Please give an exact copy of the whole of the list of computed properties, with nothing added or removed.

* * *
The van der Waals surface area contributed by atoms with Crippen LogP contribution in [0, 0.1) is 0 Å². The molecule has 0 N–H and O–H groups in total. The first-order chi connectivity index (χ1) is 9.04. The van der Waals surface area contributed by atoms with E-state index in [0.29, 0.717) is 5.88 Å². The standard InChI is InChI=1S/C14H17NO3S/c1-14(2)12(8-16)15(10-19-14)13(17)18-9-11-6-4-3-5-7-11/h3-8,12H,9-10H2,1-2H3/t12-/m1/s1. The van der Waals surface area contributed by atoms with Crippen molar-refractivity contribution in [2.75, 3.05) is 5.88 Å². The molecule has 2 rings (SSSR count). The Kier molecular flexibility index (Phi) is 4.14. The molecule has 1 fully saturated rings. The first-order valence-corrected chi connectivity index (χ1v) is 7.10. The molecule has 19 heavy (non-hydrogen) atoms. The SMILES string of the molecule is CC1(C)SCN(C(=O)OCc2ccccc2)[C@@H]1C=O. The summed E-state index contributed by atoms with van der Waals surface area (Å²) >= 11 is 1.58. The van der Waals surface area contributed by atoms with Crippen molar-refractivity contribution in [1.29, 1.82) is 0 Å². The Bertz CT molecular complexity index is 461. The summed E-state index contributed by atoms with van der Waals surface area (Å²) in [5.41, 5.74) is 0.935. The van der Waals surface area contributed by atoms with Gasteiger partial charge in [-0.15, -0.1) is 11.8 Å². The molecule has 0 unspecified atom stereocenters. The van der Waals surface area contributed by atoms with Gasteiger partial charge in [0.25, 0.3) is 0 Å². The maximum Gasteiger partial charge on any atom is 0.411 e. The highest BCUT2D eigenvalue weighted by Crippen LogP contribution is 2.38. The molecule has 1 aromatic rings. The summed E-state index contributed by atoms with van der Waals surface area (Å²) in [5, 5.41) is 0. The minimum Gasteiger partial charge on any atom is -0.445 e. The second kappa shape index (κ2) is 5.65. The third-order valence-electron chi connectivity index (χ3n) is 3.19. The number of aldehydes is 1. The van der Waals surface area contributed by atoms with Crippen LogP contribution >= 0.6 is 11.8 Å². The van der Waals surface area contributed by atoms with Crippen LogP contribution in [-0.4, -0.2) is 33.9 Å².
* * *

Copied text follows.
The van der Waals surface area contributed by atoms with Crippen LogP contribution in [0, 0.1) is 0 Å². The molecule has 0 N–H and O–H groups in total. The first-order chi connectivity index (χ1) is 9.04. The van der Waals surface area contributed by atoms with E-state index in [0.29, 0.717) is 5.88 Å². The standard InChI is InChI=1S/C14H17NO3S/c1-14(2)12(8-16)15(10-19-14)13(17)18-9-11-6-4-3-5-7-11/h3-8,12H,9-10H2,1-2H3/t12-/m1/s1. The van der Waals surface area contributed by atoms with Crippen molar-refractivity contribution in [2.75, 3.05) is 5.88 Å². The molecule has 2 rings (SSSR count). The Kier molecular flexibility index (Phi) is 4.14. The molecule has 1 fully saturated rings. The first-order valence-corrected chi connectivity index (χ1v) is 7.10. The molecule has 19 heavy (non-hydrogen) atoms. The SMILES string of the molecule is CC1(C)SCN(C(=O)OCc2ccccc2)[C@@H]1C=O. The summed E-state index contributed by atoms with van der Waals surface area (Å²) >= 11 is 1.58. The van der Waals surface area contributed by atoms with Crippen molar-refractivity contribution in [1.29, 1.82) is 0 Å². The Bertz CT molecular complexity index is 461. The summed E-state index contributed by atoms with van der Waals surface area (Å²) in [5.41, 5.74) is 0.935. The van der Waals surface area contributed by atoms with Gasteiger partial charge in [-0.15, -0.1) is 11.8 Å². The molecule has 0 unspecified atom stereocenters. The van der Waals surface area contributed by atoms with Gasteiger partial charge in [0.25, 0.3) is 0 Å². The maximum Gasteiger partial charge on any atom is 0.411 e. The highest BCUT2D eigenvalue weighted by Crippen LogP contribution is 2.38. The molecule has 1 aromatic rings. The summed E-state index contributed by atoms with van der Waals surface area (Å²) in [5, 5.41) is 0. The minimum Gasteiger partial charge on any atom is -0.445 e. The second kappa shape index (κ2) is 5.65. The third-order valence-electron chi connectivity index (χ3n) is 3.19. The number of aldehydes is 1. The van der Waals surface area contributed by atoms with Crippen LogP contribution >= 0.6 is 11.8 Å². The van der Waals surface area contributed by atoms with Crippen LogP contribution in [-0.4, -0.2) is 33.9 Å².